This JS makes use of Angular’s “$resource” service to define a REST service in order to perform REST API calls on the server side.

14. Create “user-list” and “user-detail” modules

Create “user-list” and “user-detail” modules sub folders within user folder, and place their corresponding module files under user-list and user-detail folders respectively.





15. Create user-list.template.html and user-detail.template.html files

We will bring controller and template files together within those module folders. Let’s create user-list.template.html and user-detail.template.html files within their respective folders with the following contents.


<button ng-click="$ctrl.create()">Create User</button>
<table border="0">
	<tr bgcolor="lightgray">
		<td>First Name</td>
		<td>Last Name</td>
	<tr ng-repeat="user in $ctrl.users">
			<button ng-click="$ctrl.edit(user.id)">Edit</button>

We will list all users returned by our REST API call “/users” and display them in tabular format. Each row will have an Edit action button. We will be able to navigate to “user-detail” view by clicking it. There is also a Create User button above the table in order to create a new User. This will also take us to “user-detail” view as well, however with a slightly different UI state.


	<table border="0">
			<td bgcolor="lightgray">First Name:</td>
			<td><input ng-model="$ctrl.user.firstName"/></td>
			<td bgcolor="lightgray">Last Name:</td>
			<td><input ng-model="$ctrl.user.lastName"/></td>
	<button ng-show="!$ctrl.user.id" ng-click="$ctrl.save()">Save</button>
	<button ng-show="$ctrl.user.id" ng-click="$ctrl.update()">Update</button>
	<button ng-show="$ctrl.user.id" ng-click="$ctrl.delete()">Delete</button>

When Edit button is clicked a REST API call will be made to “/users/{id}” URI with HTTP GET method, and User details will be shown in the page. You can either decide to change user’s properties or delete the user. When Update button is clicked, a REST API call will be made to “/users/{id}” URI with HTTP PUT method in order to update contents of the user record. When Delete button is clicked, a REST API call will be made to “/users/{id}” with HTTP DELETE method in order to delete the user record from DB.

If the detail view is navigated through “#!/create”, then Create button will be visible instead, and whenever you click Create button after filling out input fields, a new User will be created by invoking REST API call towards “/users” URI with HTTP POST method.

16. Create Controller files

All the above work is handled within controllers in Angular, and let’s create our controllers as follows.


angular.module('userList').component('userList', {
	controller: ['$location','UserService',UserListController]

function UserListController($location,UserService) {
		var self = this;
		self.users = UserService.query();
		self.create = function() {
		self.edit = function(id) {
			$location.path('/edit/' + id);



function UserDetailController($routeParams,$location,UserService) {
	var self = this;
	self.user = $routeParams.id?UserService.get({id:$routeParams.id}):null;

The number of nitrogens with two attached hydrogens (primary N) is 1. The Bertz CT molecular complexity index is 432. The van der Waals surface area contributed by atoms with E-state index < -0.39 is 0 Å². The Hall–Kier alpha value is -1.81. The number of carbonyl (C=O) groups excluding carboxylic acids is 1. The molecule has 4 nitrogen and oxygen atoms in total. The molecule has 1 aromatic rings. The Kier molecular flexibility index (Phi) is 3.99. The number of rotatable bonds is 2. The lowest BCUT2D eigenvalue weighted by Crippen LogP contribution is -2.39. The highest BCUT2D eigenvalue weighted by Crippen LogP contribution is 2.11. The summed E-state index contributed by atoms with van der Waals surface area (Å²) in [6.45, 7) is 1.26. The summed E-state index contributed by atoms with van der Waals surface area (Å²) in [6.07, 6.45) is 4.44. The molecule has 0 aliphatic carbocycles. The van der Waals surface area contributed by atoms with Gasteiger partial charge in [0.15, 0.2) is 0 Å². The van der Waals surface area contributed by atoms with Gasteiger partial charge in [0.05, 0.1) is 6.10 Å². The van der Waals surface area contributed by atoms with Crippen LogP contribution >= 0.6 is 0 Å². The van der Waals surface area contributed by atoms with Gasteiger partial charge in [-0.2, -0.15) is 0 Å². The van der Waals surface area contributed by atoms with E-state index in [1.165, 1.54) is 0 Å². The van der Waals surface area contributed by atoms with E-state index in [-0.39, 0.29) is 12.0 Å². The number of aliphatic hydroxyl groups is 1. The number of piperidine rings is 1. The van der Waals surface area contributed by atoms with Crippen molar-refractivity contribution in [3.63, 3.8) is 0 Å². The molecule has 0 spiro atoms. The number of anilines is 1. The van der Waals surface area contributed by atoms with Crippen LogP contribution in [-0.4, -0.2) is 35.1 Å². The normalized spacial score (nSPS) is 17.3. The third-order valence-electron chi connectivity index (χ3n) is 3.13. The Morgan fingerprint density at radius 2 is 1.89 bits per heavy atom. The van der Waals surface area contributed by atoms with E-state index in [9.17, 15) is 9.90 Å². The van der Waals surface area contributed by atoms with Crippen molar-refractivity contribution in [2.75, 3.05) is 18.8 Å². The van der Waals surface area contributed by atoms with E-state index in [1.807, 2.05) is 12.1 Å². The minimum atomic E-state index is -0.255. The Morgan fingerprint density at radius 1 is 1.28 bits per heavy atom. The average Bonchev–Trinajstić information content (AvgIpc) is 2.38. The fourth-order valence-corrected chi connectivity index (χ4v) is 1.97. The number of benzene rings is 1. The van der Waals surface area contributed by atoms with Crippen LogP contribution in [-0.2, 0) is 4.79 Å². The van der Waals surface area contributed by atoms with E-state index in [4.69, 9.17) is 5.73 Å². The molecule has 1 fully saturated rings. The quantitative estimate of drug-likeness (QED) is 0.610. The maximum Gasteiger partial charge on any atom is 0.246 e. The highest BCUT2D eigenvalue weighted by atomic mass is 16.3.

self.save = function() {
		UserService.save(self.user,function() {		
	self.update = function() {
		UserService.update(self.user, function() {
	self.delete = function() {
		UserService.delete({id:self.user.id}, function() {

We simply bound controllers with their templates together in those files, define functions to handle view navigation requests, and perform REST API service calls.

17. Modify index.jsp


<html ng-app="app">
<meta http-equiv="Content-Type" content="text/html; charset=UTF-8">
<title>Example Web Application</title>
<script type="text/javascript" src="angular-1.6.1/angular.js"></script>
<script type="text/javascript" src="angular-1.6.1/angular-route.js"></script>
<script type="text/javascript" src="angular-1.6.1/angular-resource.js"></script>
<script type="text/javascript" src="app/app.module.js"></script>
<script type="text/javascript" src="app/app.config.js"></script>
<script type="text/javascript" src="user/user.module.js"></script>
<script type="text/javascript" src="user/user-list/user-list.module.js"></script>
<script type="text/javascript"
<script type="text/javascript" src="user/user.service.js"></script>
<script type="text/javascript"
<script type="text/javascript"
	<div ng-view></div>

It lists JS files we already created and define the place which will be controlled by our Angular module “app”.
That’s all we need to do integrate Angular JS with Spring Web MVC. Let’s give it a try by typing http://localhost:8080/example. You should have seen Users listed. You can create a new User, edit or delete an existing one.

18. Summary

In this installment, we created a simple REST API to perform CRUD operation via Spring Web MVC, and developed a client side using Angular JS to consume those REST services we created.

19. Download the Source Code

You can download the full source code of this example here: Spring with Angular JS Example

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Kenan Sevindik

Develops enterprise software, gives training, mentoring and consultancy services about Java, Design Patterns, OOP, AOP, Spring, Spring Security, Vaadin and Hibernate. Specialized on the architecture and development of enterprise applications using various Java technologies for more than 15 years. Works with various enterprise Java frameworks, such as Spring Application Framework, Spring Security Framework, Hibernate Persistence Framework since their initial phases. Co-author of "Beginning Spring" book published by Wiley Publishing in February 2015. Public speaker. B.S. in Computer Engineering.